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Pleiotropic mutations can rapidly evolve to directly benefit self and cooperative partner despite unfavorable conditions.

Hart, SFM; Chen, C-C; Shou, W; (2021) Pleiotropic mutations can rapidly evolve to directly benefit self and cooperative partner despite unfavorable conditions. eLife , 10 , Article e57838. 10.7554/eLife.57838. (In press). Green open access

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Abstract

Cooperation, paying a cost to benefit others, is widespread. Cooperation can be promoted by pleiotropic 'win-win' mutations which directly benefit self ('self-serving') and partner ('partner-serving'). Previously, we showed that partner-serving should be defined as increased benefit supply rate per intake benefit (Hart & Pineda et al., 2019). Here, we report that win-win mutations can rapidly evolve even under conditions unfavorable for cooperation. Specifically, in a well-mixed environment we evolved engineered yeast cooperative communities where two strains exchanged costly metabolites lysine and hypoxanthine. Among cells that consumed lysine and released hypoxanthine, ecm21 mutations repeatedly arose. ecm21 is self-serving, improving self's growth rate in limiting lysine. ecm21 is also partner-serving, increasing hypoxanthine release rate per lysine consumption and the steady state growth rate of partner. ecm21 also arose in monocultures evolving in lysine-limited chemostats. Thus, even without any history of cooperation or pressure to maintain cooperation, pleiotropic win-win mutations may readily evolve.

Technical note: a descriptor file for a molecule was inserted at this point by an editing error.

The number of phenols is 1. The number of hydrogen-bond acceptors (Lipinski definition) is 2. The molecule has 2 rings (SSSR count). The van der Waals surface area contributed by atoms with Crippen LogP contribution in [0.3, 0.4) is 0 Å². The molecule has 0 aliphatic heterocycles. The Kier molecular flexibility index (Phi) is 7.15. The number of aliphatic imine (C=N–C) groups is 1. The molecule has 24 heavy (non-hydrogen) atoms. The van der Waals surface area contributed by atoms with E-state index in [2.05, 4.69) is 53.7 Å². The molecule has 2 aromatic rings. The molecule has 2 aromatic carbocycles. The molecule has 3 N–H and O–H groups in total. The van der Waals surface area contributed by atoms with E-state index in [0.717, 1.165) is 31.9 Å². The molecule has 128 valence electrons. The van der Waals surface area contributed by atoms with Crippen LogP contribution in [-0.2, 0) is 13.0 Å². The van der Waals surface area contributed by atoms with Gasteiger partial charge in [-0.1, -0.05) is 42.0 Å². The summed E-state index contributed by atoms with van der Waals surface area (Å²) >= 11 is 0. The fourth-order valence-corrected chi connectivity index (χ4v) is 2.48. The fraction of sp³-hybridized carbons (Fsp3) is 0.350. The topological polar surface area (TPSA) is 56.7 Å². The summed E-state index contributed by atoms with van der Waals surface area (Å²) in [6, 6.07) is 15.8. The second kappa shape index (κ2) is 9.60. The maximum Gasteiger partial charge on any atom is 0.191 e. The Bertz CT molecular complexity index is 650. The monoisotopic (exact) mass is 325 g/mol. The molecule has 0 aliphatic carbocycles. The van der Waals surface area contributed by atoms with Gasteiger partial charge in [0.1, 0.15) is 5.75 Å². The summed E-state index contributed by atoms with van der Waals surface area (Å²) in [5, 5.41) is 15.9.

Type: Article
Title: Pleiotropic mutations can rapidly evolve to directly benefit self and cooperative partner despite unfavorable conditions.
Location: England
Open access status: An open access version is available from UCL Discovery
DOI: 10.7554/eLife.57838
Publisher version: https://doi.org/10.7554/eLife.57838
Language: English
Additional information: © 2021, Hart et al. This article is distributed under the terms of the Creative Commons Attribution License permitting unrestricted use and redistribution provided that the original author and source are credited.
UCL classification: UCL
UCL > Provost and Vice Provost Offices > School of Life and Medical Sciences
UCL > Provost and Vice Provost Offices > School of Life and Medical Sciences > Faculty of Life Sciences
UCL > Provost and Vice Provost Offices > School of Life and Medical Sciences > Faculty of Life Sciences > Div of Biosciences
UCL > Provost and Vice Provost Offices > School of Life and Medical Sciences > Faculty of Life Sciences > Div of Biosciences > Genetics, Evolution and Environment
URI: https://discovery.ucl.ac.uk/id/eprint/10127200
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